Debate over Odisha package or industry push takes centre stage - Time to give state its due
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- Published 31.05.13
|Surendra Nath Naik|
The special category status came into existence following the recommendation of the 5th Finance Commission in 1969 to devise a formula for sharing central assistance among the states.
This status was accorded for the first time in 1969 to three states — Assam, Nagaland and Jammu and Kashmir. At present, 11 states out of 28 get central assistance as special category states.
Except the international border, Odisha fulfils all other criteria to be included in the special category state list. The 480km coastal line can be treated as a substitute for an international border.
In comparison to several special category states such as Assam, Himachal Pradesh, Jammu and Kashmir, Sikkim, Uttarakhand, Odisha’s situation is precarious. Only 10 per cent of the population of Jammu and Kashmir is below poverty line whereas in Sikkim it is 13 per cent and Uttarakhand 18 per cent. More than 37 per cent of people in Odisha fall in that category. The per capita annual income of the people of Odisha is estimated to be Rs 40,412, whereas at the national level it is Rs 53,331. The per capita income per annum of Sikkim is more than Rs 1 lakh whereas in Uttarakhand it is Rs 72,093 and Himachal Pradesh Rs 68,000.
The population of Scheduled Caste (SC) and Scheduled Tribe (ST) population in India is less than 25 per cent, whereas it is more than 38.5 per cent in Odisha. The number of ST people living in Odisha is more than the number of such community residing in any of the special category states. In Odisha, the percentage of Scheduled Tribe is more than 22 per cent whereas it is less than five per cent in Himachal Pradesh and Uttarakhand. Similarly, the percentage of Scheduled Caste population is 16.5 per cent in Odisha, whereas it is seven per cent in Assam, Sikkim, and Jammu and Kashmir. The population of Socially and Economically Backward Classes (SEBC) is 52 per cent in Odisha.
Most of the SC, ST and SEBC families in Odisha are poverty-stricken. At least 32 primitive tribal groups are found in Odisha. The literacy rate is low and infant mortality rate high. The average life expectancy in the state is far lower here than in Kerala, Punjab, Bengal and Tamil Nadu. Most of the terrain here is hilly and difficult.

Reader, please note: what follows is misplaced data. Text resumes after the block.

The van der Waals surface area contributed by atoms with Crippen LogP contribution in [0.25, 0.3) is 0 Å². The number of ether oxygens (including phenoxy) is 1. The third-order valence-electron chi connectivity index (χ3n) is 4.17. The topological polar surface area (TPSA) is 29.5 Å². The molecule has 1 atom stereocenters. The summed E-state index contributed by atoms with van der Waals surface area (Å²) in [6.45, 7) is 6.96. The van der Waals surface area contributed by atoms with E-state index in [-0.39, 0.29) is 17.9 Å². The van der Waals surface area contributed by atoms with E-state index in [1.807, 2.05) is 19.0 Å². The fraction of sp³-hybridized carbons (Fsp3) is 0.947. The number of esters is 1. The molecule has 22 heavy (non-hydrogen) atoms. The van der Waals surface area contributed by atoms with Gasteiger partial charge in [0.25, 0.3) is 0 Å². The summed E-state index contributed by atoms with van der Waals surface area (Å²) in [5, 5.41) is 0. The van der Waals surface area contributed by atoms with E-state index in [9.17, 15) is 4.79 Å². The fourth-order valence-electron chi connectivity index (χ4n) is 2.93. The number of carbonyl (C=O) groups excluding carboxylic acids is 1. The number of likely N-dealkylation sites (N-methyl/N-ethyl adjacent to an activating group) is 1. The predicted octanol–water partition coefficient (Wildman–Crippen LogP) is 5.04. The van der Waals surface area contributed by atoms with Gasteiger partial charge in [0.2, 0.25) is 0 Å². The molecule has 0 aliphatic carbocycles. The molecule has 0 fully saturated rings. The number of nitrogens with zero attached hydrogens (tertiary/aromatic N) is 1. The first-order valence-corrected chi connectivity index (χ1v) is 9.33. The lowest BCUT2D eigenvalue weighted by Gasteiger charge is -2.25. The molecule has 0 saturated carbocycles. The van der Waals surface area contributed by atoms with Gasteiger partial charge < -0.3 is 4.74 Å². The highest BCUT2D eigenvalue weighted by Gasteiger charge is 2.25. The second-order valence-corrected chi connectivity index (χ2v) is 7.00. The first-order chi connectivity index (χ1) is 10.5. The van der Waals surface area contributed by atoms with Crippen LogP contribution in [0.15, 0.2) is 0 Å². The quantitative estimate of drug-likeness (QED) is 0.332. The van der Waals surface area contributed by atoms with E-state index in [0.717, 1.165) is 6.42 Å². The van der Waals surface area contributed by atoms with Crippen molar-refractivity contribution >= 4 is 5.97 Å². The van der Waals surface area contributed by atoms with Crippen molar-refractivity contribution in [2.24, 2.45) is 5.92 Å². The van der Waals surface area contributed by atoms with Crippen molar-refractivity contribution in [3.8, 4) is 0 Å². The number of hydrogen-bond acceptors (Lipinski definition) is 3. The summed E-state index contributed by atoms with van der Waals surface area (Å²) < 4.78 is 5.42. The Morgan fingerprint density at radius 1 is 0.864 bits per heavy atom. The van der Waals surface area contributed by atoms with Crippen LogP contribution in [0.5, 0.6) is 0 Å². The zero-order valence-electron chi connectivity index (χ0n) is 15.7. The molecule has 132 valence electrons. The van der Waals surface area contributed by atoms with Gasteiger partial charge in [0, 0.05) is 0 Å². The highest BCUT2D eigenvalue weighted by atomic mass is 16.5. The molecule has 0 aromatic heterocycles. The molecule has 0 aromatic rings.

Odisha’s economy is agro-based. More than 80 per cent of its population depends on agriculture. But natural calamities hammer the backbone of farmers. Therefore, farmers and agricultural labourers need special attention for which more central aid is required.
In various fields, good governance has led to remarkable progress. However, the state is having trouble repaying a huge central loan. Most of the state’s budget is dedicated to repaying this loan and its interest besides salaries, pensions and so on. Special category status will help rid the state of its debt burden and its rising internal resources will add to the huge central grant to change the fortunes of the state drastically.
Statistics from the Planning Commission reveal that 155 lakh people in the state are suffering from acute poverty. We have to remember that Odisha is an integral part of India. The country cannot prosper without the development of Odisha and states in a similar condition. Therefore, the central government is duty bound to accord Odisha special category status.
Ninety years ago, Mahatma Gandhi had said: “Odisha is the epitome of India’s poverty.” Former chief minister Biju Patnaik too wanted to free Odisha from poverty. He had even demanded special financial autonomy for states such as Odisha.
This state enriches the central government from mineral resources like coal, railway revenue and various taxes. But it is not getting its due. The Centre as well as other states are getting richer from the resources of this poor state.
It is high time that the Centre redressed the grievance of the state by according it special category status. Despite political differences, the Odisha Assembly has passed a unanimous resolution to press for the demand. More than one crore people have raised their voices in support.
BATTLEGROUND: SPECIAL STATUS
Odisha’s demand for a special category state status has triggered an avalanche of reactions while setting it on collision course with the UPA-ruled Centre. The issue has polarised public opinion and made leaders take stands with an eye on elections. Biju Janata Dal, which has been organising rallies and dharnas, has sought to justify its campaign pointing accusing fingers at the UPA for ignoring the claims of Odisha.As the debate heats up, The Telegraph presents views reflecting thoughts and emotions that shed light on different facets of this issue.
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